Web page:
Chris Stephens (Glasgow South West) (SNP)
It is a pleasure to follow the hon. Member for Delyn (Rob Roberts). I will be picking up on similar themes to those he mentioned.
We welcome this Bill, as it enables the uprating of the state pension and pension credit despite a fall in earnings. We would expect the Government to uprate them accordingly and ensure that everyone can benefit. As the Secretary of State said, the purpose is to ensure that we meet the standard minimum guarantee in pension credit and other benefits. According to the Office for National Statistics, earnings fell by 0.1% in the three months to July 2020 as a result of the coronavirus pandemic. The Government have said that they are committed to ensuring that the Bill will allow them to meet the requirements of the triple lock. We would certainly expect that. The triple lock was a manifesto commitment from the Government, but it was very much supported across the House.
Without this Bill, the existing legislation would mean that the Secretary of State would probably not be able to increase the relevant benefit and pension rates. They would remain frozen, as happened in 2016-17 when the consumer prices index in the 12 months to September 2015 showed a negative growth rate of 0.1%. We therefore certainly welcome the Bill. As the Secretary of State indicated, it also applies to industrial death benefit, which falls within the legislative competence of the Scottish Parliament, where there has been an agreement with a legislative consent motion. The Scottish Government are committed to expediting the timetable to match that of the Government here.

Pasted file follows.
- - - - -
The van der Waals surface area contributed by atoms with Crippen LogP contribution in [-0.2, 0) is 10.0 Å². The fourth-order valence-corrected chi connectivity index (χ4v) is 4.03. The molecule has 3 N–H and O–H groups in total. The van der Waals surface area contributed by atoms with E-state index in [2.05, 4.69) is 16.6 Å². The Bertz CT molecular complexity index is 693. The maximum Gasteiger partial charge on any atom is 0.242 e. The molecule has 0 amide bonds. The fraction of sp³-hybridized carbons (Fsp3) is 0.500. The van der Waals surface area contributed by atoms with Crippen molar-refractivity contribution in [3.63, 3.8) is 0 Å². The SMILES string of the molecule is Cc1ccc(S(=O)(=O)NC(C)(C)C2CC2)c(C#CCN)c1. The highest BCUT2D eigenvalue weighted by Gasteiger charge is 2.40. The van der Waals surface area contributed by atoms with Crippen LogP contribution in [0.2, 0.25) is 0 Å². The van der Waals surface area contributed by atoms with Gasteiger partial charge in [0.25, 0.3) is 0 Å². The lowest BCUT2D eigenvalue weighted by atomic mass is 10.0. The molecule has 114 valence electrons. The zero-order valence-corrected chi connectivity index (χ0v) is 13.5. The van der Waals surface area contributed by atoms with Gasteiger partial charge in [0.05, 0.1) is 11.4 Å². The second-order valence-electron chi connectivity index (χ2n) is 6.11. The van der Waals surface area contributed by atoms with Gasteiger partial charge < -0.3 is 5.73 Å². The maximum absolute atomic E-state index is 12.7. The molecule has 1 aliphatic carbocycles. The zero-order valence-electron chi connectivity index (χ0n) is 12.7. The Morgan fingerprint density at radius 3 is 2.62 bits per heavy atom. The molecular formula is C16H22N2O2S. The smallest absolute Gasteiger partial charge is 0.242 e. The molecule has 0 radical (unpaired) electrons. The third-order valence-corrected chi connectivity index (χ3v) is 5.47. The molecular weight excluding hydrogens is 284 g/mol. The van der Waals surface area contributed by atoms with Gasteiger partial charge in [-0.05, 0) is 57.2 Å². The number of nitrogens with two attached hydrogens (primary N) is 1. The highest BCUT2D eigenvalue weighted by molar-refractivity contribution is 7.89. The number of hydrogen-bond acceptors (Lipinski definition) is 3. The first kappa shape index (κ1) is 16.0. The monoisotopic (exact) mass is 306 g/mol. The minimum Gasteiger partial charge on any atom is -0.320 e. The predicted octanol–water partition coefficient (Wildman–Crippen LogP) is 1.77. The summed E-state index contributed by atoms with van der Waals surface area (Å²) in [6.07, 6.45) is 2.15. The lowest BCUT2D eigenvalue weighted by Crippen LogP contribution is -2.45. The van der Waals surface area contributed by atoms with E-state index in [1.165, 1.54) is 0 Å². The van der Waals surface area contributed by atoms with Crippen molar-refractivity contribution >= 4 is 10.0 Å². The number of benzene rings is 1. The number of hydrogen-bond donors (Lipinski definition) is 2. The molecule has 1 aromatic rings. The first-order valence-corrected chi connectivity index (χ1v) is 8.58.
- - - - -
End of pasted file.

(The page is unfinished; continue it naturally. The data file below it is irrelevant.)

The Institute for Fiscal Studies has warned that unemployment shocks to older workers, many of whom have lost their jobs or will do so when the furlough scheme ends, could have severe implications for individuals’ retirement savings, and therefore long-term effects on their living standards in retirement. We should be very wary of that going forward, not just in discussing this Bill.
On pension credit, we encourage the Government to look at ways of ensuring that there is uptake of that benefit. There are really alarming statistics from the charity Independent Age about the numbers of pensioners who could be in poverty. We really want to ensure that pensioners are kept out of poverty by increasing uptake. I press the Government, once again, to look at as many imaginative and creative ways as they can to ensure that pension credit is taken up, because the statistics, not just in my constituency but in every constituency across the UK, are pretty alarming. I have tried holding constituency events myself to make sure that the benefit is taken up. The Under-Secretary of State, the hon. Member for Hexham (Guy Opperman), knows that I have raised the issue of uptake of pension credit with him many times.
We start from the principle that just as the national health service was created to protect all in time of need, the social security system should do the same. I encourage the Government to ensure that the £20 uplift to universal credit remains permanent and is extended to all legacy benefits. There are some really dire predictions. The Trussell Trust forecasts that food bank use could surge by a staggering 61% in the coming months, which would be equivalent to 846,000 parcels being given out. Behind these statistics are families hit by the pandemic and in desperate need of support.
Finally, I would like to take this opportunity—I am sure that the Minister would think it remiss of me not to do so—to suggest that the social security system should be fully devolved to the Scottish Parliament, where we would make sure that the job was done. The Scottish Parliament has now initiated the Scottish child payment, which will be open for applications in November, with the first payments to start in February 2021, providing low-income families with an additional £10 a week initially for each child under the age of six. We will be supporting the Bill on Second Reading, but I look forward to proposing some amendments in Committee.